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Electrical Code - USA Commercial or Residential 1999 / 2002 / 2005 versions - for UNITED STATES

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  #1   IP: 69.141.94.134
Old October 25th, 2005, 06:29 PM
universal universal is offline
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Default 400/320 amp service

Hi everyone and thank you for your valuable time spent on this site
I have absorbed a lot of knowledge from you.

I would like to know a little more about 400/320 amp service. I do understand that 320 is the continuous rating or 80% of 400 amp. But as far as feeder wire if I go in the table 310.15(B)(6) would I be looking under 350 amps or 400 amps or would that be related to my calculated load. For the panels I would use 2 - 200 amp MB panels and use 2/0 cu wire from the metar can (320 type) into each panel then I would not be absolutely sure about size of the GEC. Would I run #2 or 1/0 to the one panel and then from that panel to the other panel size #4 according to 250.66. I would really appreciate your help. I talked to some people about this but nobody seem to be absolutelly confident about it.
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  #2   IP: 24.16.225.236
Old October 25th, 2005, 07:23 PM
suemarkp suemarkp is offline
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A multi panel service can be confusing. First, service equipment ratings should be for peak loading. A 320/400A meter base should be called a 400A meter base. Any continuous loads calculated during a service calculation will be multiplied by 1.25, so you are calculating a peak load.

You can use a 320/400 meter base for a service from 201 to 400 amps. Pick the size you want, and install the appropriate conductors. I'd go 400 unless you're way short of needing that, but you don't have to. It does protect the equipment though from people who don't do load calculations. Stupid electricians may just assume its a 400A service even though you may have only wired it for 300A.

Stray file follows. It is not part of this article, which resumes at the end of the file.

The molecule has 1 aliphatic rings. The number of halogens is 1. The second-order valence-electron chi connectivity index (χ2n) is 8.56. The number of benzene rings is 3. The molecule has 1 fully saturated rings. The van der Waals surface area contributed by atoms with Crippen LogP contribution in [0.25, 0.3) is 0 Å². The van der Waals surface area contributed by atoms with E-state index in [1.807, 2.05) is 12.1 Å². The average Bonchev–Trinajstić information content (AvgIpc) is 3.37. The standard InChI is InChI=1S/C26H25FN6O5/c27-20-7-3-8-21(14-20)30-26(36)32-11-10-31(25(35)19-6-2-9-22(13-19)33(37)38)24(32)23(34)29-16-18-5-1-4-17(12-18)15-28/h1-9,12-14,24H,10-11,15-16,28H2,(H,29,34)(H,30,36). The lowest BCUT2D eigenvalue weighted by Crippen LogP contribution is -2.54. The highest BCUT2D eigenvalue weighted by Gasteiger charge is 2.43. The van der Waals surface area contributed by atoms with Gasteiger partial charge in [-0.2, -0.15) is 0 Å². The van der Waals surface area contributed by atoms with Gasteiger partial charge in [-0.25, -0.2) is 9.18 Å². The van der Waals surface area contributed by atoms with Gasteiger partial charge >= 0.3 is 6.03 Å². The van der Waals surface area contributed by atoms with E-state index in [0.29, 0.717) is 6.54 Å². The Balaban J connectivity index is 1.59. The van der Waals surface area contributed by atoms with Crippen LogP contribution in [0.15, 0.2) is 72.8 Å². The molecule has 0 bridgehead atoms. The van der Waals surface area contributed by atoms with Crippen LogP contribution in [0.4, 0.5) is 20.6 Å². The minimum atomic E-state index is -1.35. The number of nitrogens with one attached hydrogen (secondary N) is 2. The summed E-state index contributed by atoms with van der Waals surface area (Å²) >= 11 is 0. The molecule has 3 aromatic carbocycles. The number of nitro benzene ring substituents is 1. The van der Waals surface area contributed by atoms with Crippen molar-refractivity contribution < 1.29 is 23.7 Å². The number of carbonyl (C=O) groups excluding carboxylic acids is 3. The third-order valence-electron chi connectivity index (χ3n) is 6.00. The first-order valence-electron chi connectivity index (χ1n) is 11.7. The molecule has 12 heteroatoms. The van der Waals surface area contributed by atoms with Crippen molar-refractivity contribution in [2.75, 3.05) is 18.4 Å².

The GEC is the trickiest part. You need to look at all your service wires -- the size feeding the meter, and those parallel 2/0's coming out, and see which is the largest. If you feed the meter with 350 MCM wire or less, then a #2 cu GEC will be fine. If you use 400 MCM, you'll need a 1/0 GEC. Parallel 2/0's calculate out to a #2 cu also. If you go with 400 MCM, make sure you can find a water pipe clamp that will take a 1/0 wire -- that took me a while but I did find one at Home Depot. Last time I looked there, they didn't carry them again. But just about all clamps will take a #10 to a #2.

All you have to do for your GEC is to run it from one panel to your ground electrode system. If all you have is ground rods, then run a #6 from a panel to the rods. You'll need to bond your water pipes with a #2 or 1/0, and its best to take that from the same panel (but I don't think you have to). NEC 250.142 allows the neutral to be a dual purpose neutral and grounding conductor. Because of this, you don't need to run a second GEC to the other panel, but that is specifically permitted should you wish to do that. You just have to make sure your neutral is sized as large or larger than the 250.66 size.
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  #3   IP: 209.74.6.179
Old October 26th, 2005, 08:42 AM
universal universal is offline
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Default 400/320 service

Thank you very much suemarkp